LABEL (The FreeBSD Disklabel Editor)

Jerry McAllister jerrymc at
Tue Sep 16 06:50:31 PDT 2003

> I have an existing FreeBSD v4.7 installation and want to delete a small
> filesystem that I had designated for email (/var/mail), and want to freeup
> that unused space to the '/usr/home' filesystem.  If I use DISKLABEL to
> delete '/var/mail', and then re-write '/usr/home' to reflect the added
> space (writing the changes to the SAME '/usr/home' partition), will that
> erase the '/usr/home' filesystem and all of its user-data contents
> from the disk itself???

If I understand what you are saying, you have two (ingoring others
that are not involved such as root) file systems /var/mail and /usr/home
and you want to combine the space from /var/mail in to /usr/home.

By filesystems I do not mean just directories within other filesystems.
They are separately mountable entities.  If they are just directories
within their respective filesystems eg you have /var and /usr filesystems
and mail is just a directory within /var and home is just a directory
within /usr, then it is a completely different story.

To combine those two filesystems (/var/mail and /usr/home) you need to
repartition the disk using disklabel and then run newfs again.  Running
newfs on the newly combined larger partition will wipe out everything
previously (sort of - it doesn't actually overwrite the data, just the 
superblocks which makes it unreachable by normal means).   

There is something called 'growfs' that can allow a filesystem to grow 
to take in some additional free space without wiping out what was already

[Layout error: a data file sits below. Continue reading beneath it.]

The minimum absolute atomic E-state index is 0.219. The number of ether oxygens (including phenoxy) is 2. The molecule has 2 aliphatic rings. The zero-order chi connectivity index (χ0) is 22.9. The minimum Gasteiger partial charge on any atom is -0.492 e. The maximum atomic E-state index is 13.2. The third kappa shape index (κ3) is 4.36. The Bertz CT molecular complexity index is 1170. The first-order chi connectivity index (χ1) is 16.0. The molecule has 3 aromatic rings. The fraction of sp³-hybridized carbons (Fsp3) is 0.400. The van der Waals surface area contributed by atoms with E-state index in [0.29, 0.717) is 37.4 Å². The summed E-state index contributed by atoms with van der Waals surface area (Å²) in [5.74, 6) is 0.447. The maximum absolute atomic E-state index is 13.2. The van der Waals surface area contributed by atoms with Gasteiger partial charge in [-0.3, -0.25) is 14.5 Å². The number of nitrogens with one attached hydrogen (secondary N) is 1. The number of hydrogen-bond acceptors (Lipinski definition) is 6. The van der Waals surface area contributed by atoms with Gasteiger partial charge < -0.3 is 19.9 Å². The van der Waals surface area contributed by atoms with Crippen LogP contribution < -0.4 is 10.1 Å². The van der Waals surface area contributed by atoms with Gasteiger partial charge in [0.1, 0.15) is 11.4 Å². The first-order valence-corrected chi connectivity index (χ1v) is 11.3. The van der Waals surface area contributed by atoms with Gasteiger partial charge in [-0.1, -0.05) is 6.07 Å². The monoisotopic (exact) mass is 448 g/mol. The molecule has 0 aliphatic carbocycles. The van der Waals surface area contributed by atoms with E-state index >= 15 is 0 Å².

in the filesystem.  I have not yet used growfs, but it might work for you.
I would guess that at the least you would have to use disklabel to remove 
the partition that is used for /var/mail.
Someone else might better comment on growfs.  

The disk space to be added must be addressibly contiguous to the base
filesystem that you are trying to increase.  I believe that is true
for growfs as well as for recreating the filesystem with disklabel and
newfs.   If the two spaces are not contiguous, then you will have to 
redo your who slice partitioning schema and remake all of the partitions
and re-newfs them.

Since I can't say much about growfs, I will comment only on merging
the full re-creation way.  So, presuming the two spaces are contiguous,
NOTE: this is best done in single user mode, but can be done in multi.

make a good backup of the /usr/home filesystem.   Use dump(8)
   dump -0af /dev/nrsa0 /usr/home   (presumes a tape drive.  Change the
                                     device to whereever you dump to)
Check it out with restore.
   mt rewind
   restore -ivf /dev/nrsa0   look around a little, maybe restore a file.

Then unmount the filesystems
   umount /usr/home
   umount /var/mail
Then bring up disklabel
   disklabel -r -e /da0s1         (or whatever the disk slice device is) 
     edit the partition table to combine the two in to one.  
     Example, say disklabel shows something like the following: